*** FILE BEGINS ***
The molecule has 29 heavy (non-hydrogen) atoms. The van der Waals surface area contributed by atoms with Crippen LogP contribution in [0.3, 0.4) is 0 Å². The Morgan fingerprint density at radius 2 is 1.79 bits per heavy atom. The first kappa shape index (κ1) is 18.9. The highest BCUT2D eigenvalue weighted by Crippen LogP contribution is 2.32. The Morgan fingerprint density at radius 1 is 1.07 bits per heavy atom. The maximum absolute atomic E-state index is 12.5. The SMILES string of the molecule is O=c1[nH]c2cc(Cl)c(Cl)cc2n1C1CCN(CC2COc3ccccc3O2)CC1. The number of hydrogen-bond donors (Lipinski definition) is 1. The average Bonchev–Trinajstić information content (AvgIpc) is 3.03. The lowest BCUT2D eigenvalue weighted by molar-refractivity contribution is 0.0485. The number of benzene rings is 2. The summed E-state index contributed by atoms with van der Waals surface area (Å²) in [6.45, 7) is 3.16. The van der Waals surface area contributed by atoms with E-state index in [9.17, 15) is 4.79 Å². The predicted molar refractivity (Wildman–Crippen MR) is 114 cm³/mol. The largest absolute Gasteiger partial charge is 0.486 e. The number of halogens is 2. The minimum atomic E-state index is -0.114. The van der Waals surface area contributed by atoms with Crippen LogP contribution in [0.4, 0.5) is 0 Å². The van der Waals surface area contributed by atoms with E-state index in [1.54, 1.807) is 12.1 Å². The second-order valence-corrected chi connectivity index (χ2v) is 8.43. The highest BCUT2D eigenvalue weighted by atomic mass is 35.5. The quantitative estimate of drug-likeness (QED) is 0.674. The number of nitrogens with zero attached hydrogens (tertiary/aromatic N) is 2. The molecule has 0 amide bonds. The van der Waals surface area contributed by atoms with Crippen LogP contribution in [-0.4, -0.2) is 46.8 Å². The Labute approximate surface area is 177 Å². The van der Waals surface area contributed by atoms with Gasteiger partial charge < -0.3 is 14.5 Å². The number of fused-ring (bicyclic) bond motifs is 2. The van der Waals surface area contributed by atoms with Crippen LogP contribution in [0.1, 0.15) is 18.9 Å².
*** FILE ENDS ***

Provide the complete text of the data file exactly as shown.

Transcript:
The molecule has 29 heavy (non-hydrogen) atoms. The van der Waals surface area contributed by atoms with Crippen LogP contribution in [0.3, 0.4) is 0 Å². The Morgan fingerprint density at radius 2 is 1.79 bits per heavy atom. The first kappa shape index (κ1) is 18.9. The highest BCUT2D eigenvalue weighted by Crippen LogP contribution is 2.32. The Morgan fingerprint density at radius 1 is 1.07 bits per heavy atom. The maximum absolute atomic E-state index is 12.5. The SMILES string of the molecule is O=c1[nH]c2cc(Cl)c(Cl)cc2n1C1CCN(CC2COc3ccccc3O2)CC1. The number of hydrogen-bond donors (Lipinski definition) is 1. The average Bonchev–Trinajstić information content (AvgIpc) is 3.03. The lowest BCUT2D eigenvalue weighted by molar-refractivity contribution is 0.0485. The number of benzene rings is 2. The summed E-state index contributed by atoms with van der Waals surface area (Å²) in [6.45, 7) is 3.16. The van der Waals surface area contributed by atoms with E-state index in [9.17, 15) is 4.79 Å². The predicted molar refractivity (Wildman–Crippen MR) is 114 cm³/mol. The largest absolute Gasteiger partial charge is 0.486 e. The number of halogens is 2. The minimum atomic E-state index is -0.114. The van der Waals surface area contributed by atoms with Crippen LogP contribution in [0.4, 0.5) is 0 Å². The van der Waals surface area contributed by atoms with E-state index in [1.54, 1.807) is 12.1 Å². The second-order valence-corrected chi connectivity index (χ2v) is 8.43. The highest BCUT2D eigenvalue weighted by atomic mass is 35.5. The quantitative estimate of drug-likeness (QED) is 0.674. The number of nitrogens with zero attached hydrogens (tertiary/aromatic N) is 2. The molecule has 0 amide bonds. The van der Waals surface area contributed by atoms with Crippen LogP contribution in [-0.4, -0.2) is 46.8 Å². The Labute approximate surface area is 177 Å². The van der Waals surface area contributed by atoms with Gasteiger partial charge < -0.3 is 14.5 Å². The number of fused-ring (bicyclic) bond motifs is 2. The van der Waals surface area contributed by atoms with Crippen LogP contribution in [0.1, 0.15) is 18.9 Å².